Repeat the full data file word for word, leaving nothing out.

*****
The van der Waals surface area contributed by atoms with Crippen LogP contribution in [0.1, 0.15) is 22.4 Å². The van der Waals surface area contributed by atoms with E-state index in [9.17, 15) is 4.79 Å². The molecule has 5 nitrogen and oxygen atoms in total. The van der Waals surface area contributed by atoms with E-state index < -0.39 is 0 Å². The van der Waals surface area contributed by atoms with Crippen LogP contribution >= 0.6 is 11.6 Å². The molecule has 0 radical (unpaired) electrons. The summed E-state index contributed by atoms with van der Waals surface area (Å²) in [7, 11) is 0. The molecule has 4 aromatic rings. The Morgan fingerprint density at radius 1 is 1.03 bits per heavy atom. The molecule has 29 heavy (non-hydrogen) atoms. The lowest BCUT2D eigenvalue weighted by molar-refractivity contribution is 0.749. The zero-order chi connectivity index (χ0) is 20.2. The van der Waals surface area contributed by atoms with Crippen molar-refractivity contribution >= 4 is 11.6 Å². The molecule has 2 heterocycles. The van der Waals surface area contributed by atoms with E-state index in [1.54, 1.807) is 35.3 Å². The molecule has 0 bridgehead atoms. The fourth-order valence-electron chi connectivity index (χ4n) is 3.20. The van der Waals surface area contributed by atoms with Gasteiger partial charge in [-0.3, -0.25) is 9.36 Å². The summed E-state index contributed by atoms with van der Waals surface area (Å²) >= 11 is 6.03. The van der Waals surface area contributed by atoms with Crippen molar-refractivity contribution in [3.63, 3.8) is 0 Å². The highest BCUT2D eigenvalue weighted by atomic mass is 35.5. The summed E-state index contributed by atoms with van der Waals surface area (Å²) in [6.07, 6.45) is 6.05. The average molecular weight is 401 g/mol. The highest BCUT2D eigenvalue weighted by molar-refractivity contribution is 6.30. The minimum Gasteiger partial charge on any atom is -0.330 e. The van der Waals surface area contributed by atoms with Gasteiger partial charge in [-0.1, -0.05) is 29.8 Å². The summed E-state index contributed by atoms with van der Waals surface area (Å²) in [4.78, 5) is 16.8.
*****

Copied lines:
The van der Waals surface area contributed by atoms with Crippen LogP contribution in [0.1, 0.15) is 22.4 Å². The van der Waals surface area contributed by atoms with E-state index in [9.17, 15) is 4.79 Å². The molecule has 5 nitrogen and oxygen atoms in total. The van der Waals surface area contributed by atoms with E-state index < -0.39 is 0 Å². The van der Waals surface area contributed by atoms with Crippen LogP contribution >= 0.6 is 11.6 Å². The molecule has 0 radical (unpaired) electrons. The summed E-state index contributed by atoms with van der Waals surface area (Å²) in [7, 11) is 0. The molecule has 4 aromatic rings. The Morgan fingerprint density at radius 1 is 1.03 bits per heavy atom. The molecule has 29 heavy (non-hydrogen) atoms. The lowest BCUT2D eigenvalue weighted by molar-refractivity contribution is 0.749. The zero-order chi connectivity index (χ0) is 20.2. The van der Waals surface area contributed by atoms with Crippen molar-refractivity contribution >= 4 is 11.6 Å². The molecule has 2 heterocycles. The van der Waals surface area contributed by atoms with E-state index in [1.54, 1.807) is 35.3 Å². The molecule has 0 bridgehead atoms. The fourth-order valence-electron chi connectivity index (χ4n) is 3.20. The van der Waals surface area contributed by atoms with Gasteiger partial charge in [-0.3, -0.25) is 9.36 Å². The summed E-state index contributed by atoms with van der Waals surface area (Å²) >= 11 is 6.03. The van der Waals surface area contributed by atoms with Crippen molar-refractivity contribution in [3.63, 3.8) is 0 Å². The highest BCUT2D eigenvalue weighted by atomic mass is 35.5. The summed E-state index contributed by atoms with van der Waals surface area (Å²) in [6.07, 6.45) is 6.05. The average molecular weight is 401 g/mol. The highest BCUT2D eigenvalue weighted by molar-refractivity contribution is 6.30. The minimum Gasteiger partial charge on any atom is -0.330 e. The van der Waals surface area contributed by atoms with Gasteiger partial charge in [-0.1, -0.05) is 29.8 Å². The summed E-state index contributed by atoms with van der Waals surface area (Å²) in [4.78, 5) is 16.8.